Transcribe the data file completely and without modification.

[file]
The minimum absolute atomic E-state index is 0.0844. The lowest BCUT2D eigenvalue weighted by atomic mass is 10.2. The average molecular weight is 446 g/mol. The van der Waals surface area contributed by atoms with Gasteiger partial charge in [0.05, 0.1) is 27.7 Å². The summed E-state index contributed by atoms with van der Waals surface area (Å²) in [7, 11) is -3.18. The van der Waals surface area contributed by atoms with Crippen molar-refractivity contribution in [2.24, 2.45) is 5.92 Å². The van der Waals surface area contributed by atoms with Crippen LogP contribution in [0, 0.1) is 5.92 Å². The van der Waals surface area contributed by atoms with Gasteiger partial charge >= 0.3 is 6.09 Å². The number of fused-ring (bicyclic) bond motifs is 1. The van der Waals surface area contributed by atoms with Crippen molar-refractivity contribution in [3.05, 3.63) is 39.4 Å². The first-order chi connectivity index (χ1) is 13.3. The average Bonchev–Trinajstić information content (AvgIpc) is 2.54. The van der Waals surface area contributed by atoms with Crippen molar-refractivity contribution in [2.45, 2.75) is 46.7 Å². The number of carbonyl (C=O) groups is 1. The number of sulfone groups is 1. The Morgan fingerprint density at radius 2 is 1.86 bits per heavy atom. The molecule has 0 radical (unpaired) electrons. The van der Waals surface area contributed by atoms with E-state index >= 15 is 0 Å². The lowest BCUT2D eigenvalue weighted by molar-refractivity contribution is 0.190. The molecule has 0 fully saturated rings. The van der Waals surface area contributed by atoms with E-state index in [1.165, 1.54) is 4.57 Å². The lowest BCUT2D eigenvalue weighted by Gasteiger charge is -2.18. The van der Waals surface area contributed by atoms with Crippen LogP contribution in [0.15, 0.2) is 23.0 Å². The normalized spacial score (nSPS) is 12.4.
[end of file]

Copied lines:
The minimum absolute atomic E-state index is 0.0844. The lowest BCUT2D eigenvalue weighted by atomic mass is 10.2. The average molecular weight is 446 g/mol. The van der Waals surface area contributed by atoms with Gasteiger partial charge in [0.05, 0.1) is 27.7 Å². The summed E-state index contributed by atoms with van der Waals surface area (Å²) in [7, 11) is -3.18. The van der Waals surface area contributed by atoms with Crippen molar-refractivity contribution in [2.24, 2.45) is 5.92 Å². The van der Waals surface area contributed by atoms with Crippen LogP contribution in [0, 0.1) is 5.92 Å². The van der Waals surface area contributed by atoms with Gasteiger partial charge >= 0.3 is 6.09 Å². The number of fused-ring (bicyclic) bond motifs is 1. The van der Waals surface area contributed by atoms with Crippen molar-refractivity contribution in [3.05, 3.63) is 39.4 Å². The first-order chi connectivity index (χ1) is 13.3. The average Bonchev–Trinajstić information content (AvgIpc) is 2.54. The van der Waals surface area contributed by atoms with Crippen molar-refractivity contribution in [2.45, 2.75) is 46.7 Å². The number of carbonyl (C=O) groups is 1. The number of sulfone groups is 1. The Morgan fingerprint density at radius 2 is 1.86 bits per heavy atom. The molecule has 0 radical (unpaired) electrons. The van der Waals surface area contributed by atoms with E-state index >= 15 is 0 Å². The lowest BCUT2D eigenvalue weighted by molar-refractivity contribution is 0.190. The molecule has 0 fully saturated rings. The van der Waals surface area contributed by atoms with E-state index in [1.165, 1.54) is 4.57 Å². The lowest BCUT2D eigenvalue weighted by Gasteiger charge is -2.18. The van der Waals surface area contributed by atoms with Crippen LogP contribution in [0.15, 0.2) is 23.0 Å². The normalized spacial score (nSPS) is 12.4.